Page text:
Legal form will allow charities to be corporate entities without registering with Companies House
The Charity Commission has published guidance on the charitable incorporated organisation legal form, which was introduced by the Charities Act 2006 but has not yet been brought into force.
The form will allow charities to be incorporated organisations that are not companies, meaning they will need to register with the Charity Commission but not with Companies House.
The 2006 act introduced the form, but secondary legislation is needed in order for it to be used. No date has been set for it to start.
Sam Younger, chief executive of the Charity Commission, said the guidance had been produced now so that charities interested in using the CIO form could "look more closely at whether the CIO structure is the right one for their needs, and what will be involved.
"The guidance will help ensure people are clear about what being a CIO would mean ahead of the new structure being implemented."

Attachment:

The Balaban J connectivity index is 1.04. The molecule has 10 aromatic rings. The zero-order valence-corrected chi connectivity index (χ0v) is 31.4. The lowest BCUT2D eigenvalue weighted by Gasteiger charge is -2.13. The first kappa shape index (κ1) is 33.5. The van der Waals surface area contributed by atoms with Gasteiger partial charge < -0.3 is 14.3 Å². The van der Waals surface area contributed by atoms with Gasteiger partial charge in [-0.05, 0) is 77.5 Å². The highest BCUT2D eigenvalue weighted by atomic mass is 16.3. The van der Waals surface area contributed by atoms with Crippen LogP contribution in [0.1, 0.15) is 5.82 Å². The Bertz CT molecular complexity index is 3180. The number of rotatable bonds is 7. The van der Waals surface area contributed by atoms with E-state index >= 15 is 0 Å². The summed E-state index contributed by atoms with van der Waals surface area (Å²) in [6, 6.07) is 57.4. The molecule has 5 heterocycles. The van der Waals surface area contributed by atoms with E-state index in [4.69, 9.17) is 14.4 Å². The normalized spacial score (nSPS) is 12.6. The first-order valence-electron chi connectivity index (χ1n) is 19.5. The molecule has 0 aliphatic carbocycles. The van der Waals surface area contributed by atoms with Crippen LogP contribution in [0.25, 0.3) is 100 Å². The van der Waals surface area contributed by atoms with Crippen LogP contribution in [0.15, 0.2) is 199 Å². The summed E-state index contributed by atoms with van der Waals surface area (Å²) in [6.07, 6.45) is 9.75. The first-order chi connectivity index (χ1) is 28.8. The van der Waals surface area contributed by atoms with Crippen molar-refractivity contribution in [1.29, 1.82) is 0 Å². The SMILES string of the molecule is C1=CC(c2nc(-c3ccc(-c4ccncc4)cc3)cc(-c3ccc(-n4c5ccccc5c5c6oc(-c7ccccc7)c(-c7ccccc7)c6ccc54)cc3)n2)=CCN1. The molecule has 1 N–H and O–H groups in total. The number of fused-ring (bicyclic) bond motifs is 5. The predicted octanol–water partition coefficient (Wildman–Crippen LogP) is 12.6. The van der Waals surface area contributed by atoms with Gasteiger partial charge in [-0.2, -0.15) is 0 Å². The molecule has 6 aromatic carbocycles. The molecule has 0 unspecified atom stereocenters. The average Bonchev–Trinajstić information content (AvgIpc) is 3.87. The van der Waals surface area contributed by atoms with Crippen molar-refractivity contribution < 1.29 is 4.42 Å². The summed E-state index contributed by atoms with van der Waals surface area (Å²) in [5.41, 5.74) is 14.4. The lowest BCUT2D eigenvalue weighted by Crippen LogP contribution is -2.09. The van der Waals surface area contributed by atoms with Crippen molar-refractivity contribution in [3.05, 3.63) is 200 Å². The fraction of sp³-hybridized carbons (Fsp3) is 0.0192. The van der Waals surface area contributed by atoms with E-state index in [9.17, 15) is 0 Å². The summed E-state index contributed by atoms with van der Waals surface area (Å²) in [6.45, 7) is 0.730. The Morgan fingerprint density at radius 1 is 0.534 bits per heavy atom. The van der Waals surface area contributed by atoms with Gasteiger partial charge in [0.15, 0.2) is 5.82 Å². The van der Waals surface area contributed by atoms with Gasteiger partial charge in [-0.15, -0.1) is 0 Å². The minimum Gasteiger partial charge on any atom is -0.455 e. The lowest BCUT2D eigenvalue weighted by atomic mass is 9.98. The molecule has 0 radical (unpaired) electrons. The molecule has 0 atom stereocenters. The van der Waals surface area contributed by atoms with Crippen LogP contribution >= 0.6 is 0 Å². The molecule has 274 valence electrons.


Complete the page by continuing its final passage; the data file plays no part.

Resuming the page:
Younger said the commission’s guidance would be added to over the next few months and might be altered once parliament agreed the secondary legislation that would allow the form to be used.
The guidance includes two models for the governance of a CIO – a foundation model under which the only voting members would be the charity trustees, and an association model for charities that have a wider, voting membership.
It says trustees of a CIO will normally have limited or no liability for its debts.
A statement from the commission said new organisations would be the first to be able to register as CIOs, and existing charities would be able to convert to CIOs at a later stage.
A spokeswoman for the Office for Civil Society said the legislation enabling CIOs to be created would be introduced "later this year" but declined to be more specific.
Nick Hurd, the Minister for Civil Society, said in November that he expected the first CIOs to be set up this spring.